by Carl E. Olson | Catholic World Report blog
Pope Francis made some waves today when he spoke to the plenary assembly of the International Union of Superiors General (UISG) about "men and women of the Church who are careerists and social climbers, who 'use' people, the Church, their brothers and sisters—whom they should be serving—as a springboard for their own personal interests and ambitions." It was another example of how the Holy Father—pick a cliché—pulls no punches and wastes no words.
We'll have more about that particular address and related matters soon, but I want to reflect a moment on Francis's general audience today, which focused on the work of the Holy Spirit, the gift of divine life, and the mystery of divine sonship. These are topics and themes that he has touched on several times already in the first weeks of his pontificate. A month ago, in his April 10th general audience, Francis asked, "What does the Resurrection mean for our life?" His answer, in part, is that the Resurrection (as the Apostle Paul explained) is not just freedom from, but freedom for: "we are set free from the slavery of sin and become children of God; that is, we are born to new life." This freedom is received in and through the sacrament of Baptism. Having received the sacrament,
the baptized person emerged from the basin and put on a new robe, the white one; in other words, by immersing himself in the death and Resurrection of Christ he was born to new life. He had become a son of God. In his Letter to the Romans St Paul wrote: “you have received the spirit of sonship. When we cry ‘Abba! Father! it is the Spirit himself bearing witness with our spirit that we are children of God” (Rom 8:15-16).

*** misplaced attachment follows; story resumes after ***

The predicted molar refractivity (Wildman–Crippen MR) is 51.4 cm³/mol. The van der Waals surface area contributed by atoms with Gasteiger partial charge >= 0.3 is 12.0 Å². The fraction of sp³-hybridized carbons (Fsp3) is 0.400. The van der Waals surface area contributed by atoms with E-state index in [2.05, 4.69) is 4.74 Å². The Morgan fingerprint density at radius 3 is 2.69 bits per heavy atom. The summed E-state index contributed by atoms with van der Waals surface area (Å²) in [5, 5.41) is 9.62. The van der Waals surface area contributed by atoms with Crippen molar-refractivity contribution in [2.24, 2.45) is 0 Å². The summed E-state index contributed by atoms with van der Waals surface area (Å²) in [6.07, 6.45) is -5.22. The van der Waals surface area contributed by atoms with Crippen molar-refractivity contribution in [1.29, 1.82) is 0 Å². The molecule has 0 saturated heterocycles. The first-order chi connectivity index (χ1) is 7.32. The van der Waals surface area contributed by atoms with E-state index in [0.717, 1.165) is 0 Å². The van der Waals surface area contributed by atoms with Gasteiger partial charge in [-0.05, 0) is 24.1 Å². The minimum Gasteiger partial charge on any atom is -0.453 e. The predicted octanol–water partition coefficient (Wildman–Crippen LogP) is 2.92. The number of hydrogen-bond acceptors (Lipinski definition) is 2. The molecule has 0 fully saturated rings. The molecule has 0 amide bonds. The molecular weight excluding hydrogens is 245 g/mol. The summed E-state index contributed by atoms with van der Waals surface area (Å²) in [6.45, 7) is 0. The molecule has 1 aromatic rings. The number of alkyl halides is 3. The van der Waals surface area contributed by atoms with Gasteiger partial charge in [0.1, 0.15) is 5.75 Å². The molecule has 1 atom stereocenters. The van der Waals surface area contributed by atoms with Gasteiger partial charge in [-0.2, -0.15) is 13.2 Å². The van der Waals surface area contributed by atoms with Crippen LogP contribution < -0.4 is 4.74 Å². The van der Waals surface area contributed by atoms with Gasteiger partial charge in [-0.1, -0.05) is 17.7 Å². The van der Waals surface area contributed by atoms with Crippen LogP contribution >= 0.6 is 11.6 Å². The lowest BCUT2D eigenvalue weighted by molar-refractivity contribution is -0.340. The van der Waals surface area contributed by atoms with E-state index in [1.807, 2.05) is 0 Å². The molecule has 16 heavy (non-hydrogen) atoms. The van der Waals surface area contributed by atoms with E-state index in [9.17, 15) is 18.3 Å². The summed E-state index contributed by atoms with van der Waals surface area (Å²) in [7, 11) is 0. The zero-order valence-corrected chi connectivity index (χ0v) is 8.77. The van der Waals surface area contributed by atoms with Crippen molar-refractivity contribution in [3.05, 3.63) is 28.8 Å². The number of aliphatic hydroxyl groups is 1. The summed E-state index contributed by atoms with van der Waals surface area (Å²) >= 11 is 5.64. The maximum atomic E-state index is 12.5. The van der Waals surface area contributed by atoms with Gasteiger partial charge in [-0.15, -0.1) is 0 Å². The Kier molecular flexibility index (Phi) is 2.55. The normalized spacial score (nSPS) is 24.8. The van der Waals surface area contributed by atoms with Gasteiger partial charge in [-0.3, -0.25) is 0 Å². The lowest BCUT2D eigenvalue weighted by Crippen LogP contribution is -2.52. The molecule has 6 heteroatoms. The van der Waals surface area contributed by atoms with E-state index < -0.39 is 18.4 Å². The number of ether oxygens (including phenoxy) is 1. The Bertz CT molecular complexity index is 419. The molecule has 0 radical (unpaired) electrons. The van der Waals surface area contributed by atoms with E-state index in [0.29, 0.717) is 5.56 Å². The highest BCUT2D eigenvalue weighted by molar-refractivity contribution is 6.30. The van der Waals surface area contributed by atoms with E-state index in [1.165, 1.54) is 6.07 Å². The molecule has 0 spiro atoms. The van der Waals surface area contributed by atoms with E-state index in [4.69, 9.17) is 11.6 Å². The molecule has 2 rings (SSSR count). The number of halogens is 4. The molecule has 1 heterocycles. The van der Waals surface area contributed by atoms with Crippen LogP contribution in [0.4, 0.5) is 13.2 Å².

It is the Spirit himself whom we received in Baptism who teaches us, who spurs us to say to God: “Father” or, rather, “Abba!”, which means “papa” or [“dad”]. Our God is like this: he is a dad to us. The Holy Spirit creates within us this new condition as children of God. And this is the greatest gift we have received from the Paschal Mystery of Jesus. Moreover God treats us as children, he understands us, he forgives us, he embraces us, he loves us even when we err. In the Old Testament, the Prophet Isaiah was already affirming that even if a mother could forget her child, God never forgets us at any moment (cf. 49:15). And this is beautiful!
This gift of supernatural filiation goes by many names, including divinization, deification, and theosis, as it is widely known in the Eastern Catholic and Orthodox churches. It is a teaching that has long interested me. It was a key reason for becoming Catholic many years ago, and it is the focus of a book I am co-editing with Fr. David Meconi, SJ, editor of Homiletic & Pastoral Review and assistant professor of theological studies at Saint Louis University, whose doctoral dissertation was on St. Augustine’s use of deification. The book has fifteen chapters by fourteen contributors (as well as a Foreword by Dr. Scott Hahn) and it covers two thousand years of Catholic teaching on the topic of theosis, beginning with Scripture and concluding with the Catechism of the Catholic Church and recent papal documents. This week, I am finishing up the final section of the opening chapter, co-authored with Fr. Meconi, on theosis in Sacred Scripture.
And so today's audience by Francis caught my attention, as he returns to the same themes as he highlighted a month ago. For example: